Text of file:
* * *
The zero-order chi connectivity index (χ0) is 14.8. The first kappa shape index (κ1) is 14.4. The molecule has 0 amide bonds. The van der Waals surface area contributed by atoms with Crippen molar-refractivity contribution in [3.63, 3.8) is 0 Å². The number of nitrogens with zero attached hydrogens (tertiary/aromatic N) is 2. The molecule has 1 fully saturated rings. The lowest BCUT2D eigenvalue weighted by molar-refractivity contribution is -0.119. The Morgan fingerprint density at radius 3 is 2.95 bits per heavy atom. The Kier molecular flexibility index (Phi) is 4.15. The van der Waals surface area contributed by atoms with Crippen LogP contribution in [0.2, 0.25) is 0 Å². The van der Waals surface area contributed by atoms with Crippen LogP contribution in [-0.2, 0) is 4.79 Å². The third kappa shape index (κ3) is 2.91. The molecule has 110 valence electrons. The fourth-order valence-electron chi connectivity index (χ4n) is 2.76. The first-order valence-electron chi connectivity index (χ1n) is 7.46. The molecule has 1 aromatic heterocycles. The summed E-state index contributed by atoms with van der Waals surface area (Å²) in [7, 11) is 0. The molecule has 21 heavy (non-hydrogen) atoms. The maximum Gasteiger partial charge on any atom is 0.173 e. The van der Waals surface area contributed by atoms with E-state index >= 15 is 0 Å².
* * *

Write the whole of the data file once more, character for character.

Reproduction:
The zero-order chi connectivity index (χ0) is 14.8. The first kappa shape index (κ1) is 14.4. The molecule has 0 amide bonds. The van der Waals surface area contributed by atoms with Crippen molar-refractivity contribution in [3.63, 3.8) is 0 Å². The number of nitrogens with zero attached hydrogens (tertiary/aromatic N) is 2. The molecule has 1 fully saturated rings. The lowest BCUT2D eigenvalue weighted by molar-refractivity contribution is -0.119. The Morgan fingerprint density at radius 3 is 2.95 bits per heavy atom. The Kier molecular flexibility index (Phi) is 4.15. The van der Waals surface area contributed by atoms with Crippen LogP contribution in [0.2, 0.25) is 0 Å². The van der Waals surface area contributed by atoms with Crippen LogP contribution in [-0.2, 0) is 4.79 Å². The third kappa shape index (κ3) is 2.91. The molecule has 110 valence electrons. The fourth-order valence-electron chi connectivity index (χ4n) is 2.76. The first-order valence-electron chi connectivity index (χ1n) is 7.46. The molecule has 1 aromatic heterocycles. The summed E-state index contributed by atoms with van der Waals surface area (Å²) in [7, 11) is 0. The molecule has 21 heavy (non-hydrogen) atoms. The maximum Gasteiger partial charge on any atom is 0.173 e. The van der Waals surface area contributed by atoms with E-state index >= 15 is 0 Å².